Highland Cattle By Rosa Bonheur
Highland Cattle By Rosa Bonheur

The majority of its clients, especially tourists enjoying a drink or lunch next to the Asnières bridge on the river Seine, appear quite proud of the name on the glass-walled café-restaurant on the boat. Rosa Bonheur certainly is a legendary figure of French art history and the Orsay Museum is currently hosting a spectacular exhibition of her breathtaking paintings.

Bonheur was one of the most celebrated artists of the 19th century, whose works were shown in exhibitions not only all over Europe, but across the Atlantic in the United States as well. She stayed in the United States for many months, painting magnificent scenes of wildlife, including those of the mythological Wild West figure called Buffalo Bill, with who she entered into a life-long friendship, often inviting him to France.

Born in 1822 in the city of Bordeaux, southwest of France, the six-year-old Rosa would move with her parents to Paris, where she would learn art from her father Oscar-Raymond Bonheur, a well-known landscape painter of his time.

Though she showed immediate signs of talent in creating all the art techniques her father revealed to her, the little girl’s fascination would stick, for her entire lifetime, to open air scenes and wild beasts. One never tires of viewing, even after having seen them a thousand times before, these astonishing creations that appear to be moving with life.

A Paris museum showcases the naturalist paintings of one of France’s most legendary woman artists

Rosa’s charisma with nature and animals would keep on growing as she continued working on her canvases. While still a teenager, she visited the forest of Boulogne and the green fields of Asnières around Paris everyday all by herself, staying there for hours, sitting quietly and watching sheep, goats, cows, horses and all the other animals and sketching them on paper sheets.

By the time she turned 20, she would achieve the perfection she was striving for and her mind-boggling, gigantic painting The Horse Fair (1855), measuring eight feet by 16 feet, would bring her intense international fame, to the extent that she would be invited by Queen Victoria to come and paint the wild scenes of Scotland.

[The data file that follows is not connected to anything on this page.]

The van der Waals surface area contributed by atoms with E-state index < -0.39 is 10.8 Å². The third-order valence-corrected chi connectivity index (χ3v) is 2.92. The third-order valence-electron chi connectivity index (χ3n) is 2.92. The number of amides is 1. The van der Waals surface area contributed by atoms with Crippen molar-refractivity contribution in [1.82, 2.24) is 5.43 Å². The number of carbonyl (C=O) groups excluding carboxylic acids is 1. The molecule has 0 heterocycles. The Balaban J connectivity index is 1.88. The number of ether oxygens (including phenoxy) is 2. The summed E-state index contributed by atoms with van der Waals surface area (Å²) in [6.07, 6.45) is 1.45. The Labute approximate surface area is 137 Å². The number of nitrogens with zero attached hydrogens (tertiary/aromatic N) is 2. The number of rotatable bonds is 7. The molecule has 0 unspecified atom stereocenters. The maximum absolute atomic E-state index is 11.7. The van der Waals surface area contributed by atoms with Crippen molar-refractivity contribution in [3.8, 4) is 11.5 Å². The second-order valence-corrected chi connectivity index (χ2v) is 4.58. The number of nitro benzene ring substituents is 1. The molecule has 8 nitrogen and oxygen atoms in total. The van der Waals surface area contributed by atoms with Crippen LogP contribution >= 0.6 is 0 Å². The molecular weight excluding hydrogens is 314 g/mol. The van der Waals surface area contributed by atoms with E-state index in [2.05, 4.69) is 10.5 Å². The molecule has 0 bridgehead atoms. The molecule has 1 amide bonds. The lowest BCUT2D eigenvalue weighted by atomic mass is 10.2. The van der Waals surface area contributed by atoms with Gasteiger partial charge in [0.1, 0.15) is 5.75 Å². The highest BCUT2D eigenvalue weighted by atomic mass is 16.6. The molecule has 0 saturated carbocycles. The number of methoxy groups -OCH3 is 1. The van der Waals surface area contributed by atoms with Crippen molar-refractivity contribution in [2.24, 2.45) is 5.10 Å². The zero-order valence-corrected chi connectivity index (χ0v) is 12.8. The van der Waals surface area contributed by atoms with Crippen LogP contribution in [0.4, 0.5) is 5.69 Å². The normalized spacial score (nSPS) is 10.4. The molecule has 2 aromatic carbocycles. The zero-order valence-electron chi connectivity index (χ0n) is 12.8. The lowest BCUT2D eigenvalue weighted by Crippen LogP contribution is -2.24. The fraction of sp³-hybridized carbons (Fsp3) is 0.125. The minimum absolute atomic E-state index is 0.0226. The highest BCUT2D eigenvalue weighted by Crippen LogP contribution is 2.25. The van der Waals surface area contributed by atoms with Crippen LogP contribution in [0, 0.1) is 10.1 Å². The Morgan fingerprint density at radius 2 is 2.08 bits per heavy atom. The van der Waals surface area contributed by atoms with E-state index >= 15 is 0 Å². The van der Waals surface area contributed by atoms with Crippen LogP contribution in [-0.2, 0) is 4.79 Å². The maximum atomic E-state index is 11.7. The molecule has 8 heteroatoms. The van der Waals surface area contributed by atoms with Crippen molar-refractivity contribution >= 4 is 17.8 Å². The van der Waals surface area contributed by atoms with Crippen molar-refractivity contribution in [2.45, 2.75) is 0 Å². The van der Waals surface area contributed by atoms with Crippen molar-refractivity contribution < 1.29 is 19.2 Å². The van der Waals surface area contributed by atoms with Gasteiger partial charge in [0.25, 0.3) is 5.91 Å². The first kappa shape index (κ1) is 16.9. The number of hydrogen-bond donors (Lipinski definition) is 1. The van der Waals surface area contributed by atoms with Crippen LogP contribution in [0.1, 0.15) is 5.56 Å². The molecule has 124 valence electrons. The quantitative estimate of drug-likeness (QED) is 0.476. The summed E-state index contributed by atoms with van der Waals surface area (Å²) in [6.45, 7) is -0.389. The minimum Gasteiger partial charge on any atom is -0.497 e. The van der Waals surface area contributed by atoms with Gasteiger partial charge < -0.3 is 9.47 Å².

Her works there, such as Highland Shepherd (1859) and A Scottish Raid (1860), were immediate international successes and much appreciated by the Queen herself, who received a youthful Rosa at the royal palace in order to meet her personally.

Soon enough, Rosa’s reputation took international proportion and she was able to exhibit her works in various art shows in many cities of Europe and even in the United States. Given her mind-boggling successes all over the world, she would be awarded, in 1865, the most respected French distinction of the Legion of Honour, being the first-ever woman to receive it.

Though the painter herself lived and worked in a much earlier period, long before the invention of cinema, it is difficult for audiences today not to think of a colour movie on a Cinemascope screen while viewing her gigantic canvases of horses, sheep and wild animals with forests, lakes and hills in the background.

Despite national and international acclaim of her talent, Rosa Bonheur would simply remain dedicated to the peace and grandeur of nature and of forests with wild animals, rather than a turbulent city life with bourgeois evening parties to which she was incessantly invited in Paris.

The sales of her works all over the world allowed her, by the year 1859, to move to an abandoned chateau next to the Fontainebleau forest, where she lived and worked until her death at age 77 in 1899. Today the Chateau de By remains a museum dedicated to Rosa Bonheur’s work.

Rosa Bonheur’s exhibition will continue at the Orsay Museum, Paris until March 5, 2023.

The writer is an art critic based in Paris.

He may be reached at ZafMasud@gmail.com

Published in Dawn, EOS, December 4th, 2022

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